Σάββατο, 13 Μαΐου 2017

Perceptions of Painful Diabetic Peripheral Neuropathy in South-East Asia: Results from Patient and Physician Surveys

Abstract

There are no data on physician–patient communication in painful diabetic peripheral neuropathy (pDPN) in the Asia–Pacific region. The objective of this study was to examine patient and physician perceptions of pDPN and clinical practice behaviors in five countries in South-East Asia. Primary care physicians and practitioners, endocrinologists, diabetologists, and patients with pDPN completed separate surveys on pDPN diagnosis, impact, management, and physician–patient interactions in Hong Kong, Malaysia, the Philippines, Taiwan, and Thailand. Data were obtained from 100 physicians and 100 patients in each country. The majority of physicians (range across countries, 30–85%) were primary care physicians and practitioners. Patients were mostly aged 18–55 years and had been diagnosed with diabetes for >5 years. Physicians believed pDPN had a greater impact on quality of life than did patients (ranges 83–92% and 39–72%, respectively), but patients believed pDPN had a greater impact on items such as sleep, anxiety, depression, and work than physicians. Physicians considered the diagnosis and treatment of pDPN a low priority, which may be reflected in the generally low incidence of screening (range 12–65%) and a lack of awareness of pDPN. Barriers to treatment included patients’ lack of awareness of pDPN. Both physicians and patients agreed that pain scales and local language descriptions were the most useful tools in helping to describe patients’ pain. Most patients were monitored upon diagnosis of pDPN (range 55–97%), but patients reported a shorter duration of monitoring compared with physicians. Both physicians and patients agreed that it was patients who initiated conversations on pDPN. Physicians most commonly referred to guidelines from the American Diabetes Association or local guidelines for the management of pDPN. This study highlights important differences between physician and patient perceptions of pDPN, which may impact on its diagnosis and treatment. For a chronic and debilitating complication like pDPN, the physician–patient dialogue is central to maximizing patient outcomes. Strategies, including education of both groups, need to be developed to improve communication.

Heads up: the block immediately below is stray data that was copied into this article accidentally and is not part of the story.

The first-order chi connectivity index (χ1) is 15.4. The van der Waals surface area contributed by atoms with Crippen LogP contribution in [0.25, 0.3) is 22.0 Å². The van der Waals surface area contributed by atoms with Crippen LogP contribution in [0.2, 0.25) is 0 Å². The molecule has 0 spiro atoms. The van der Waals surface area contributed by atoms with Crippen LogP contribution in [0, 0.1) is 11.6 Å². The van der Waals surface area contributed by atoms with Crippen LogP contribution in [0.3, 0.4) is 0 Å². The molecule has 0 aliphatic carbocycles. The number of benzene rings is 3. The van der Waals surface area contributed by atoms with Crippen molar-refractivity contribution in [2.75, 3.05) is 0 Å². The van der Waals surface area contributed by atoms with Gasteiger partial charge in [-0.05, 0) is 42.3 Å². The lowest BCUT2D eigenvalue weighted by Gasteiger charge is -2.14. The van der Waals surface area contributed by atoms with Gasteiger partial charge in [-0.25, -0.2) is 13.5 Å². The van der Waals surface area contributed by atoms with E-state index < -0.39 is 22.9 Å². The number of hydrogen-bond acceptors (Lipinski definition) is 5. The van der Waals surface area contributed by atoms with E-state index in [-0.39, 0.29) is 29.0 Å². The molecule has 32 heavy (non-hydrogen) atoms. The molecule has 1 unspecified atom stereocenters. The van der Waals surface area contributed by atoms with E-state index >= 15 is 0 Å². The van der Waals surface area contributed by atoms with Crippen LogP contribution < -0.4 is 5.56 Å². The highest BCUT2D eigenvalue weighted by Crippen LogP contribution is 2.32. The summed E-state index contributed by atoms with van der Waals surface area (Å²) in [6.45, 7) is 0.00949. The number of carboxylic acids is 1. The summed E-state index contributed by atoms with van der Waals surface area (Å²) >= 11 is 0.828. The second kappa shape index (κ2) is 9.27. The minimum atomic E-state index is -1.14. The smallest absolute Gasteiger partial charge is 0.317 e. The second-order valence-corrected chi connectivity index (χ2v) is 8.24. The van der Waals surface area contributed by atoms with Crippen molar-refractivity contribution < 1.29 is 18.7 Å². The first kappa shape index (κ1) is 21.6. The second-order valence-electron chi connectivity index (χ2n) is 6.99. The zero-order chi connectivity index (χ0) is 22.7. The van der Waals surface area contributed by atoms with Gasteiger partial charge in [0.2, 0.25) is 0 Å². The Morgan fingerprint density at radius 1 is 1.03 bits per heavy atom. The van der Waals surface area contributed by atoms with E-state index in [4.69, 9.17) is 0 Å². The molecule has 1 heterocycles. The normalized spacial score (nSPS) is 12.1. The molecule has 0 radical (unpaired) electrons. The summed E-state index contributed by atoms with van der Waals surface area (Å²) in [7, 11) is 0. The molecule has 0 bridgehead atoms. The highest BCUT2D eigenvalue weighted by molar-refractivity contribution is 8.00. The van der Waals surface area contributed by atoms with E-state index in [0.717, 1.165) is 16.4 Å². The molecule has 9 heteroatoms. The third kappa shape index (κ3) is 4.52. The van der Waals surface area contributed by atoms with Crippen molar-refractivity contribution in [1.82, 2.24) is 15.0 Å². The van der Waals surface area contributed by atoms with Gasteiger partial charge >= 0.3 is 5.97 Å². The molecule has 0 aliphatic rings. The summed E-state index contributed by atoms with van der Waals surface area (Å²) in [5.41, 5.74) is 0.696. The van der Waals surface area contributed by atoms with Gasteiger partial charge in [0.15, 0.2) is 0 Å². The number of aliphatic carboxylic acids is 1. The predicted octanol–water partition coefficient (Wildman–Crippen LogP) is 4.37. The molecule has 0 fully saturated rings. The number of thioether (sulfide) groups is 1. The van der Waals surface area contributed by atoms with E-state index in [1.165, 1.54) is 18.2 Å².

Funding

Pfizer.



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